Kentucky. We learn from a gentleman just from Louisville, that Federal officials are getting more and more arrogant and insulting there. He thinks they will take possession of the Louisville Railroad in a few days. Leading Kentuckians were acquiescing in and facilitating Federal usurpations. The streets of the city were full of Federal flags, which almost swept the ground as they waved in the breeze. The sight and the Federal usurpations were galling to many Kentuckians, and he thinks they will be pressed to resistance before long. The next thing we hear will be probably that a writ has been issued against Gov. McGoffin for treason.
The Daily Dispatch: July 19, 1861., [Electronic resource], A Yankee Editor Condemns the Outrages committed by Lincoln troops. (search)
rts having discovered 200 kegs of powder, and machinery for making cannon. Steamers are now prohibited from passing Jefferson City unless they bear the Stars and Stripes. [Third Dispatch] St. Louis, July 17.--The Missourians under McGoffin have had a skirmish with the Federals between Sedolia and Georgetown. The Federals had seven killed and the Southerners lost three. Col. McGoffin had 700 troops. Gen. Boomstein announces that he will administer no more oaths of allegiance, machinery for making cannon. Steamers are now prohibited from passing Jefferson City unless they bear the Stars and Stripes. [Third Dispatch] St. Louis, July 17.--The Missourians under McGoffin have had a skirmish with the Federals between Sedolia and Georgetown. The Federals had seven killed and the Southerners lost three. Col. McGoffin had 700 troops. Gen. Boomstein announces that he will administer no more oaths of allegiance, but keep all suspected persons confined.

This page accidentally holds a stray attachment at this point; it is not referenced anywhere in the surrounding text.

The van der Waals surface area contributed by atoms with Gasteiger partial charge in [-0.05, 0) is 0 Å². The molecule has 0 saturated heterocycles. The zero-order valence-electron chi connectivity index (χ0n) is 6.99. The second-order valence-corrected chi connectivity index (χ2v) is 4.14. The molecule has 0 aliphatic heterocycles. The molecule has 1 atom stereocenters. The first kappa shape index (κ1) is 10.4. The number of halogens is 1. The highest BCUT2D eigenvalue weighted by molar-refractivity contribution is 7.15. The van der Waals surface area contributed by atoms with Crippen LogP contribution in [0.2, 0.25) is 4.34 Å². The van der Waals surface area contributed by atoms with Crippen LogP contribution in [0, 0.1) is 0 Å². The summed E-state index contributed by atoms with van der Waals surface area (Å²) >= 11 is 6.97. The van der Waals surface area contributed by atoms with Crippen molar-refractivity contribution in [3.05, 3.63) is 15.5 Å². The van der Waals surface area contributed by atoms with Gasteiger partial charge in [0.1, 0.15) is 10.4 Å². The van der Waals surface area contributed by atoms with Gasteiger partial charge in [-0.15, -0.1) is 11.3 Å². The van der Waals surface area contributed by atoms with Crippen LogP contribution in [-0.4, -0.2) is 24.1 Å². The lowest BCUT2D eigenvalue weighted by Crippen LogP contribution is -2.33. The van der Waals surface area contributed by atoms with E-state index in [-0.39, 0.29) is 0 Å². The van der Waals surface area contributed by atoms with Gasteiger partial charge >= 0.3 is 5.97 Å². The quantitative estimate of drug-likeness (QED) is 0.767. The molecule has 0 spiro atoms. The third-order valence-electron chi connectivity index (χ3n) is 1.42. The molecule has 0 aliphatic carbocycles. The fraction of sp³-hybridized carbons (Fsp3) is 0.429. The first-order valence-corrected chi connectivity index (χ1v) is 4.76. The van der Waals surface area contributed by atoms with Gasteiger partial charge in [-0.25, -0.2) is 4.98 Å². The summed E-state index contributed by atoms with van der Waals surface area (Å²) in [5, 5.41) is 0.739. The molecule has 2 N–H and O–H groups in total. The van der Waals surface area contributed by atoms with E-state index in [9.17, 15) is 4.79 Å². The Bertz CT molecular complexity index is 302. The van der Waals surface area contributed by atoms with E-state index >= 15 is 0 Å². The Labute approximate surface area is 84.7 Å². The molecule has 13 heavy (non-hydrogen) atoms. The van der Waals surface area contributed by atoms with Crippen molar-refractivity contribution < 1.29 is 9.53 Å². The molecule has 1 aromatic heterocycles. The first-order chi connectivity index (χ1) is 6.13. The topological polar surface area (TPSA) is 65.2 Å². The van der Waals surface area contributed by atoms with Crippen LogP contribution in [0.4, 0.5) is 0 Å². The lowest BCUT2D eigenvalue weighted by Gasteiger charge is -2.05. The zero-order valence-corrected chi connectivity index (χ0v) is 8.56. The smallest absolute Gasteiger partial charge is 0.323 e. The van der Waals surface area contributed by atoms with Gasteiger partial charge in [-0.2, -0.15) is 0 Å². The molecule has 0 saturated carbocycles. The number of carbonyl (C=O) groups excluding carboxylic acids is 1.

reston Summoned to Washington--excitement in Kentucky--trouble Brewing. Louisville Aug. 23 --Minister Preston has been called to Washington from Lexington — for what purpose, it is not known. Nor is it known that he will go. His family is here. Thomas Steele, who was in the battle at Manassas, on his return south ward, (towards Tennessee,) was arrested and searched on authority of a dispatch from Frankfort. It is stated that previous to his departure he was closeted with Governor McGoffin. He had, however, only personal and family letters in his possession, including several to Arnold Harris. Kentucky politics are becoming daily more rancorous. It is stated that if Garrett Davis visits Washington he will insist on having disbanded or removed the enlisted troops in camp in Garrard county. The ultra and conservative troops are quarrel lang--[i. e., The extreme Union or Lincoln men and those opposed to hostilities. Let them quarrel] Disturbance on the